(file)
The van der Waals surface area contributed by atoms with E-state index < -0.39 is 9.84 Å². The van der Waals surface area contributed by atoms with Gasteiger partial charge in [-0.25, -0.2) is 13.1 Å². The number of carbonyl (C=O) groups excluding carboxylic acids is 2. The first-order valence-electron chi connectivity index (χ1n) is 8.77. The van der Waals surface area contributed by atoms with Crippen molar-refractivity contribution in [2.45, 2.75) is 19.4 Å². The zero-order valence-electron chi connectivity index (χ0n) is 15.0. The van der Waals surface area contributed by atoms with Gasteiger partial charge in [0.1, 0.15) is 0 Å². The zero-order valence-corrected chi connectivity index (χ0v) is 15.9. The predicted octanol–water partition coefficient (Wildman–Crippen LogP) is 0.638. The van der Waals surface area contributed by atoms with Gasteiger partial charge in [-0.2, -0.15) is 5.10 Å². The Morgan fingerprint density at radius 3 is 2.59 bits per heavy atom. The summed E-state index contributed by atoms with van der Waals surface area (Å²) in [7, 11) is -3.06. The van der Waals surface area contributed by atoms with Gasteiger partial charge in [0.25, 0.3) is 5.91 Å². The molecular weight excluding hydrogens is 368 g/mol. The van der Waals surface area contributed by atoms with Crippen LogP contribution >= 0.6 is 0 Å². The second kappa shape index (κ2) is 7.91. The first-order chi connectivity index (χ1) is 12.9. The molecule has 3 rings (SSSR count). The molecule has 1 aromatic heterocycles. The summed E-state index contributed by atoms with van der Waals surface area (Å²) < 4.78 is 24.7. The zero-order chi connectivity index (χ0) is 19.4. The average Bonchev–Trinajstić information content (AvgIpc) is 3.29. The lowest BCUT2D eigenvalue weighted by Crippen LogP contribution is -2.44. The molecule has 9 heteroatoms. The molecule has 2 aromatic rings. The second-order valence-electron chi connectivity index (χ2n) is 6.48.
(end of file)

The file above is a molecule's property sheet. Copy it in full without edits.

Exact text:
The van der Waals surface area contributed by atoms with E-state index < -0.39 is 9.84 Å². The van der Waals surface area contributed by atoms with Gasteiger partial charge in [-0.25, -0.2) is 13.1 Å². The number of carbonyl (C=O) groups excluding carboxylic acids is 2. The first-order valence-electron chi connectivity index (χ1n) is 8.77. The van der Waals surface area contributed by atoms with Crippen molar-refractivity contribution in [2.45, 2.75) is 19.4 Å². The zero-order valence-electron chi connectivity index (χ0n) is 15.0. The van der Waals surface area contributed by atoms with Gasteiger partial charge in [0.1, 0.15) is 0 Å². The zero-order valence-corrected chi connectivity index (χ0v) is 15.9. The predicted octanol–water partition coefficient (Wildman–Crippen LogP) is 0.638. The van der Waals surface area contributed by atoms with Gasteiger partial charge in [-0.2, -0.15) is 5.10 Å². The Morgan fingerprint density at radius 3 is 2.59 bits per heavy atom. The summed E-state index contributed by atoms with van der Waals surface area (Å²) in [7, 11) is -3.06. The van der Waals surface area contributed by atoms with Gasteiger partial charge in [0.25, 0.3) is 5.91 Å². The molecular weight excluding hydrogens is 368 g/mol. The van der Waals surface area contributed by atoms with Crippen LogP contribution >= 0.6 is 0 Å². The second kappa shape index (κ2) is 7.91. The first-order chi connectivity index (χ1) is 12.9. The molecule has 3 rings (SSSR count). The molecule has 1 aromatic heterocycles. The summed E-state index contributed by atoms with van der Waals surface area (Å²) < 4.78 is 24.7. The zero-order chi connectivity index (χ0) is 19.4. The average Bonchev–Trinajstić information content (AvgIpc) is 3.29. The lowest BCUT2D eigenvalue weighted by Crippen LogP contribution is -2.44. The molecule has 9 heteroatoms. The molecule has 2 aromatic rings. The second-order valence-electron chi connectivity index (χ2n) is 6.48.